Many music lovers have had the privilege of being in spaces built specifically for listening. In Vienna, a jewel for acoustics is the Musikverein. In 1876, Richard Wagner opened the opera house Bayreuth Festspielhaus for the performances of his works of music drama. Fifteen years later, New Yorkers got Carnegie Hall. These are all architectural works of art and science for acoustic excellence.

Architecture equally includes the individual body. Everything we hear is dependent on the projection and reflection which take place based on our facial structure, along with the pinna as the individual projection and reflection part of the body for listening, commonly known as the outer ear. Beyond the relevance of the physical listening space, is the condition under which we absorb metaphysically, which, in turn, brings about truly physical sensations.

Recently I was once more in deep listening, as a fellow cigar smoker looked at me and gently signaled his interest in making some type of request. I placed my headphones down and he proceeded to ask what I was listening to. After I responded, he shared that he has never spent any time listening to classical music. His words and facial expression revealed some type of hunger, paired with reluctance. Many thoughts came to mind and I tried to share as many as possible with him. I said much, feeling like an impassioned missionary, rejoicing in imparting to a fellow human, all that lives in mind, body and spirit, when I listen to this music. He began and never stopped asking for examples. I covered much ground. There is so much in this music — in individual voices, body movements, rhythms, passages, subtleties and intensities, styles, instrumentation and orchestration frameworks, brutality and challenge, transcendance and relaxation — so much that I had plenty of points and music excerpts to share with him. Then I mentioned a current thought for an essay, in which I reflect on the common intangibility of music, versus its sphere of physicality. I offered him my headphones and played the example of soprano Diana Damrau as Candide, singing Leonard Bernstein’s “Glitter and be gay”. Though I have seen the video plenty of times, I had never watched it without sound. While he listened and watched, I absorbed in silence, and cried, admiring the many sides which make her a talented music persona. My chest expanded, my stomach sank, tears were inevitable.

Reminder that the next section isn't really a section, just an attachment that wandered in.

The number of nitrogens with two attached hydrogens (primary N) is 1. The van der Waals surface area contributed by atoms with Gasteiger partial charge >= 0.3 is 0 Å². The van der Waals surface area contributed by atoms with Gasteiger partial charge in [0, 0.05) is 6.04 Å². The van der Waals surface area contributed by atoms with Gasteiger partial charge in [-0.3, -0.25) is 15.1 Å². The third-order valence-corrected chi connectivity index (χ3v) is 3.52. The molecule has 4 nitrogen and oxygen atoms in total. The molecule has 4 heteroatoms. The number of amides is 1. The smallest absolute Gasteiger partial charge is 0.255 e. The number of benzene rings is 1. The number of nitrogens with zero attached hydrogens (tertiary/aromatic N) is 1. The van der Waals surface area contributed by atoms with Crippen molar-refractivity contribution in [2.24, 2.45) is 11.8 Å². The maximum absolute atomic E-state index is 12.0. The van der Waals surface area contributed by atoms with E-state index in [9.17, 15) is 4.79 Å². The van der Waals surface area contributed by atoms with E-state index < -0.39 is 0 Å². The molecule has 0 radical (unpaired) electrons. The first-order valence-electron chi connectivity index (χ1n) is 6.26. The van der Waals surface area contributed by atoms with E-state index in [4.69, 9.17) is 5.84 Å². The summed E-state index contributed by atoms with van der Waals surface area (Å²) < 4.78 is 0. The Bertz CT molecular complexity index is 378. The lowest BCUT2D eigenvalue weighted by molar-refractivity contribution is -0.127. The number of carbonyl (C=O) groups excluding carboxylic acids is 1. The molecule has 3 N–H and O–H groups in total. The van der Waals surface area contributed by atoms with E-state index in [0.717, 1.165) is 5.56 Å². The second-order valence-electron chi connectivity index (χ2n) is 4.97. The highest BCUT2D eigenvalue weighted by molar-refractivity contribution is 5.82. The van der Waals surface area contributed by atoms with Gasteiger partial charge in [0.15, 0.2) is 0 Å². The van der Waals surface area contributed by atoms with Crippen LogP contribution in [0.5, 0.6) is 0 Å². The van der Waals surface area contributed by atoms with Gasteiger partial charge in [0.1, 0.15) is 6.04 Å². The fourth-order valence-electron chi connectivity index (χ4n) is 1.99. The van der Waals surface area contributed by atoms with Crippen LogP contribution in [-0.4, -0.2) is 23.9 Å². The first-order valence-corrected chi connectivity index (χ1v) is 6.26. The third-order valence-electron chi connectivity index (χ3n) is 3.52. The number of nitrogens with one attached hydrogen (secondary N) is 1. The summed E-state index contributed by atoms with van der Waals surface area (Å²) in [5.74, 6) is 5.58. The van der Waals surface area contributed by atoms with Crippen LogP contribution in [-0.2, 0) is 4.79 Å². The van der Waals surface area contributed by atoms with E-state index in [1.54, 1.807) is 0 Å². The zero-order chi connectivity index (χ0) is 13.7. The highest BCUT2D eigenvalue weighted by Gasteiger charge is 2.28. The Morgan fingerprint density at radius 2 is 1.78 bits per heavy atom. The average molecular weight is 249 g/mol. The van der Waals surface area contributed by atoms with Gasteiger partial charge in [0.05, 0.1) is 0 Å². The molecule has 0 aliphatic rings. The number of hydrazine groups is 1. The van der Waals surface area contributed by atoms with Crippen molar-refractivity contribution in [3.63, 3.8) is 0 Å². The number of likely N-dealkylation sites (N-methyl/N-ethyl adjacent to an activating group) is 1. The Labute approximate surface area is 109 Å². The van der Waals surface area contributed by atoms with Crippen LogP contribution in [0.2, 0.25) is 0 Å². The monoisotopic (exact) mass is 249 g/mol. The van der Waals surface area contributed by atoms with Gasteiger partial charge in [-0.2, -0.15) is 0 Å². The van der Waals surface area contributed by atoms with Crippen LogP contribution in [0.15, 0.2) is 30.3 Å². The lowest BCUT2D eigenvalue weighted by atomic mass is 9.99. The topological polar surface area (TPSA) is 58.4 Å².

What happens to a newborn when touched, impressed, moved by the depth of music but without the release of tears? Where does then the intensity land? Indeed, digesting the depth of Richard Wagner, Johannes Brahms, Giuseppe Verdi, Sergei Prokofiev, Krzysztof Penderecki, Arnold Schoenberg, Alban Berg, Milton Babbitt, Frederic Chopin, Franz Liszt, Henry Cowell, and the likes, might be a challenge to the soul of a newborn, as drugs would be to their biological constitution. However, I do believe that such a start enables us to appreciate the later discovery of Tiny Tim’s “TipToe through the Tulips” with a different maturity of heart and intellect for sound, music and acoustics.